Merry Christmas to all and a Happy New Year. May it be filled with fabulous fibery goodness!
Wednesday, December 22, 2010
In all honesty, each of those bags is also filled with a hand-made gift for four of my lovely family members. But you don't really expect me to tell you what is in them before the 25th, right?
I've been wanting to do gift bags for a while. This year I hit JoAnne's and found 50% off Christmas-theme fabric. Perfect! And then I went pattern hunting on the 'net. How hard can bags be, right?
But I found patterns! A lot of them. And I finally settled on this lined drawstring bag. The series of blog posts has several options, and in the end I modified even the plan laid out by "happythings" (but thank you "happythings" for giving me a great starting point!). If you read it and understand what she's doing, then my modifications will make sense. If not, then you'll just have to trust me that what I changed made it much easier to make a bunch of bags!
First off, my sewing skills are iffy. My seams are usually serpentine and let's not even get into me cutting a straight line in the first place. In addition, I hate hand-sewing up the hole where you turn a bag or pillow or whatever to be right-side-out again (I can never get it to look like the machine-sewed seam and that irks me to no end). So I didn't. I sewed the whole thing as per the directions leaving only the spot where the drawstring would go through and then pulled it through that hole. VIOLA! And after making a couple, I didn't see why I needed to make the liner out of two squares--because that's just one more place I can cut things unevenly. So I left the liner as a slightly-shorter-than-the-outside-material rectangle and sure enough, that works just fine!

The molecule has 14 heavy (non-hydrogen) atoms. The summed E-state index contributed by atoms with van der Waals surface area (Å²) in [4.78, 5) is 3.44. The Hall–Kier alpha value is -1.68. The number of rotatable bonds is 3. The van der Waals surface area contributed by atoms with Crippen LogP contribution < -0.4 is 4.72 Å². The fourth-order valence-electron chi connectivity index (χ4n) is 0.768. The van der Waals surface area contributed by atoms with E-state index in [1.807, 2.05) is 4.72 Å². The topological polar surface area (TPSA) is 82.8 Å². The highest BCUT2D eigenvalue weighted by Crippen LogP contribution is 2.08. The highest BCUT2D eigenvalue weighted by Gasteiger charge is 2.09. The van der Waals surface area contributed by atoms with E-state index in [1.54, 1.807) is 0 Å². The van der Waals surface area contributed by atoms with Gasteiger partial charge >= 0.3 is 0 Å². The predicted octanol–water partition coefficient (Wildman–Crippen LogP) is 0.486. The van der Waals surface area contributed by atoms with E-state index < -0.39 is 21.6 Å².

Hopefully these bags will be unpacked tomorrow, and the contents appreciated on Saturday. And hopefully some gifts can be given in them again, next year.
Wednesday, December 15, 2010
they lost their mittens,
And they began to cry,
Oh, mother dear, we sadly fear
That we have lost our mittens.
What! Lost your mittens,
you naughty kittens!
Then you shall have no pie.
Mee-ow, mee-ow, mee-ow, mee-ow.
You shall have no pie.
I had a wonderful time this year preparing handmade gifts for family. These cute little things were knit with my nephew and niece in mind (four and two, respectively). Three mismatched mittens means that you never have to worry about finding an exact pair. And if one goes missing (as it likely will). Then.. Oh, well!
I had fun with them. Each was cast on using DPNs, but then I moved all the knitting over to a long circular needle and worked on all three at the same time. It's a bit fiddly keeping all the yarn balls straight, but after a while it becomes obvious how to flip your work back and forth so that after each row, everything is back in line again. The benefit is that you're always working the same row and it's easier to keep track of where you are in the pattern. And, when you're done, you're really done!